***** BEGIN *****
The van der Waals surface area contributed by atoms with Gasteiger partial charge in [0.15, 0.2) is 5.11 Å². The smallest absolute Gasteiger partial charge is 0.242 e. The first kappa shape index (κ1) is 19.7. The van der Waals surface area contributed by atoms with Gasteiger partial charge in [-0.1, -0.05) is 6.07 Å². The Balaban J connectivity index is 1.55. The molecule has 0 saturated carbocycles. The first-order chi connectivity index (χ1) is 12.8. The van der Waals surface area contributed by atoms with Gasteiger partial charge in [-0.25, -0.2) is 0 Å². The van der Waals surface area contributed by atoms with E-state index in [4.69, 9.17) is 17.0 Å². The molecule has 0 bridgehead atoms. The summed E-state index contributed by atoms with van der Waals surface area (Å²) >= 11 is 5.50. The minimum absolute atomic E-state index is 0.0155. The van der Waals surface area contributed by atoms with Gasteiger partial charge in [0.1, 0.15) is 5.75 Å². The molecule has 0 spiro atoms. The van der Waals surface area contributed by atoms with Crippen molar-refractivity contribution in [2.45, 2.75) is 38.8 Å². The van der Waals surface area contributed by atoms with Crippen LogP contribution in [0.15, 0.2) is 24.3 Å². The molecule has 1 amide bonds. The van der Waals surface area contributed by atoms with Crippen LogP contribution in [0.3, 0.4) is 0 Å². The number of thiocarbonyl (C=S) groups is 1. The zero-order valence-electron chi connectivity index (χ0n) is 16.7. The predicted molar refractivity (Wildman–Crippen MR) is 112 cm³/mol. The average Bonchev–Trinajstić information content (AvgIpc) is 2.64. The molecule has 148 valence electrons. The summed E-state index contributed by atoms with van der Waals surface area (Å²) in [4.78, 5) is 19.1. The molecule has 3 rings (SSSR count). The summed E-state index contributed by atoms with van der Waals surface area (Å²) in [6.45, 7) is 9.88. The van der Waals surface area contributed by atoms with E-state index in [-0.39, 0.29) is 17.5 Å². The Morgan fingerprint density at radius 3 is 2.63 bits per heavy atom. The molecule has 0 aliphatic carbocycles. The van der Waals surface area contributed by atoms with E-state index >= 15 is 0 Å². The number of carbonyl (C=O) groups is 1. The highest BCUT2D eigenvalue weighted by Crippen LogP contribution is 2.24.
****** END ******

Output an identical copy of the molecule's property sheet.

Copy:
The van der Waals surface area contributed by atoms with Gasteiger partial charge in [0.15, 0.2) is 5.11 Å². The smallest absolute Gasteiger partial charge is 0.242 e. The first kappa shape index (κ1) is 19.7. The van der Waals surface area contributed by atoms with Gasteiger partial charge in [-0.1, -0.05) is 6.07 Å². The Balaban J connectivity index is 1.55. The molecule has 0 saturated carbocycles. The first-order chi connectivity index (χ1) is 12.8. The van der Waals surface area contributed by atoms with Gasteiger partial charge in [-0.25, -0.2) is 0 Å². The van der Waals surface area contributed by atoms with E-state index in [4.69, 9.17) is 17.0 Å². The molecule has 0 bridgehead atoms. The summed E-state index contributed by atoms with van der Waals surface area (Å²) >= 11 is 5.50. The minimum absolute atomic E-state index is 0.0155. The van der Waals surface area contributed by atoms with Gasteiger partial charge in [0.1, 0.15) is 5.75 Å². The molecule has 0 spiro atoms. The van der Waals surface area contributed by atoms with Crippen molar-refractivity contribution in [2.45, 2.75) is 38.8 Å². The van der Waals surface area contributed by atoms with Crippen LogP contribution in [0.15, 0.2) is 24.3 Å². The molecule has 1 amide bonds. The van der Waals surface area contributed by atoms with Crippen LogP contribution in [0.3, 0.4) is 0 Å². The number of thiocarbonyl (C=S) groups is 1. The zero-order valence-electron chi connectivity index (χ0n) is 16.7. The predicted molar refractivity (Wildman–Crippen MR) is 112 cm³/mol. The average Bonchev–Trinajstić information content (AvgIpc) is 2.64. The molecule has 148 valence electrons. The summed E-state index contributed by atoms with van der Waals surface area (Å²) in [4.78, 5) is 19.1. The molecule has 3 rings (SSSR count). The summed E-state index contributed by atoms with van der Waals surface area (Å²) in [6.45, 7) is 9.88. The van der Waals surface area contributed by atoms with E-state index in [-0.39, 0.29) is 17.5 Å². The Morgan fingerprint density at radius 3 is 2.63 bits per heavy atom. The molecule has 0 aliphatic carbocycles. The van der Waals surface area contributed by atoms with E-state index >= 15 is 0 Å². The number of carbonyl (C=O) groups is 1. The highest BCUT2D eigenvalue weighted by Crippen LogP contribution is 2.24.